Sunday, November 7, 2021

The meat of the future

Here's a glimpse of the future of meat: We'll make it from stem cells in giant "bioreactors" like you might find in a modern pharmaceutical factory. The cells come from a contented pig that lives in the outer courtyard of a local meat factory, where technicians occasionally poke it with a biopsy needle, and meat lovers, with clear consciences, pat it as they go to buy a piece grown right there.

That vision, more or less, is enriched in an article published in Trends in Biotechnology, by the philosopher Cor van der Weele and the biotechnologist Johannes Tramper, a pair of researchers from Wageningen University. Both describe themselves as "modest" meat eaters, concerned about what modern meat production does to the planet and the animals themselves.

The answer to both concerns, they suggest, and the way to create an alternative that meat eaters really take into account, could be to artificially grow meat locally and on a small scale. Rather than raising pigs on factory farms and slaughtering them in slaughterhouses, van der Weele explained in an email, "pigs can act as live cell banks, while keeping us in contact with animals as sources of our food."

In short, we could keep our pork - or our cow or our chicken - and consume it too.

With global demand growing inexorably, everyone from the Food and Agriculture Organization of the United Nations (FAO) to Bill Gates has declared meat unsustainable, at least in the way it is produced today.

Gates has invested in Beyond Meat, a start-up that has made fake chicken strips good enough to fool New York Times food critic Mark Bittman (the strips were wrapped in a burrito). Beyond Meat makes its product from soy and amaranth, with an exclusive texturing process that achieves the fibrous texture of chicken breast.

Since we've turned animals into meat-making machines, Bitman and others argue, why don't we just go further, making animal meat with machines and giving real animals a break?

Another Columbia start-up, Modern Meadow, is in fact already trying to produce meat from animal muscle cells, using tissue engineering techniques originally developed to regenerate human organs.

In addition to being an alternative to raising livestock on Earth, Modern Meadow sees an opportunity for its products on long-duration space missions (which have no room for livestock). "Cultured meat can confidently go where no meat has gone before," jokes the company's website. Modern Meadow is partially funded by Peter Thiel, co-founder of PayPal.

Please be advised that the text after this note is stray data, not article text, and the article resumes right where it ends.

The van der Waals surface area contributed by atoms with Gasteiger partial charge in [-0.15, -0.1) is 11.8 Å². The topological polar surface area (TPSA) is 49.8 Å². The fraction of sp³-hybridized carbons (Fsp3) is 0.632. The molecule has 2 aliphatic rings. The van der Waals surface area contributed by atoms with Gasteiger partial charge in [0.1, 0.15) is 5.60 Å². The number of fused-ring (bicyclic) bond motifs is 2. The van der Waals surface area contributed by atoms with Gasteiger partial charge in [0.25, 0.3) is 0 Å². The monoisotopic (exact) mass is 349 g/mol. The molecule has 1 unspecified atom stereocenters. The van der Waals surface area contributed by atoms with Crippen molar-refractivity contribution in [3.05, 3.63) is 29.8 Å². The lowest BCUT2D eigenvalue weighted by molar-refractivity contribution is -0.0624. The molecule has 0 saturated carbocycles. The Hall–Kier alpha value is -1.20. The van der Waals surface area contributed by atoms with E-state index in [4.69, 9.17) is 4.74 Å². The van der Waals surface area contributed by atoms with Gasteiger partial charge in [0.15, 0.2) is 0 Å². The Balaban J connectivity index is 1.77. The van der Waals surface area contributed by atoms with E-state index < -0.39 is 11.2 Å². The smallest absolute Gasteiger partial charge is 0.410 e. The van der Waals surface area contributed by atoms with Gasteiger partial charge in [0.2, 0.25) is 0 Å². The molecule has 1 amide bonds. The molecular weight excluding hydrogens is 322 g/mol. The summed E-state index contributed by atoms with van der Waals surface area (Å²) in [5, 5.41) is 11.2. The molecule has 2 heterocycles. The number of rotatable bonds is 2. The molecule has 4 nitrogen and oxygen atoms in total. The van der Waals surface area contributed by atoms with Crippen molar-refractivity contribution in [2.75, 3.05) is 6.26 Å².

Google co-founder Sergey Brin is backing a different cause. In a video from last year, Brin explains why the world's first cultured meat burger was funded, produced from stem cells and distributed last summer by Mark Post of Maastricht University in the Netherlands. "Sometimes a new technology comes along and has the ability to transform the way we see the world," says Brin, wearing Google glasses as he looks at the camera. The burger cost him more than $ 300,000. The mouthfeel was good, but the taste needs to be improved, "Post says. He has yet to figure out how to add fat to the burger.

Post's long-term goal is to develop the cultured steak, but that's going to be much, much more difficult than producing a lot of muscle fiber and shaping it into a hamburger shape. "You need to build a complex tissue with structures like blood vessels to nourish the inner layers," Post wrote by email from Japan, where he was on his way to a conference on 3-D printing. "It is required to simultaneously mount different cells and biomaterials in the correct configuration."

Some critics of factory farming operations are intensely skeptical that cultured meat is the solution. Food activist Danielle Nierenberg believes the "huge gross factor" will limit the future of "petri dish meat."

Are people who didn't eat tofu a few years ago now eat lab-made meat? She asks. A better future, Nierenberg and others argue, would to some degree require going back in time, eating less meat, as before, and producing it less intensively, on farms rather than feedlots.

The world has a serious problem by 2050. On the one hand, it will be necessary to produce 50 percent more food to feed the nearly 10 billion people who will inhabit the planet, but at the same time, the emissions of gases from The greenhouse effect that is generated when producing them should be reduced by two thirds.

The above according to the latest World Resources Institute (WRI) report. The institution notes that the production of meat and dairy products uses 83 percent of agricultural land and produces 60 percent of emissions from agriculture.

The great challenge is to produce those extra foods that are required without creating new farmland. Failure to do so will result in the world running out of forests in that period, according to the report.

To solve that problem, the report notes that 2 billion people currently living in countries like the United States, Russia and Brazil, among others, should reduce their current consumption of beef by 40 percent. 

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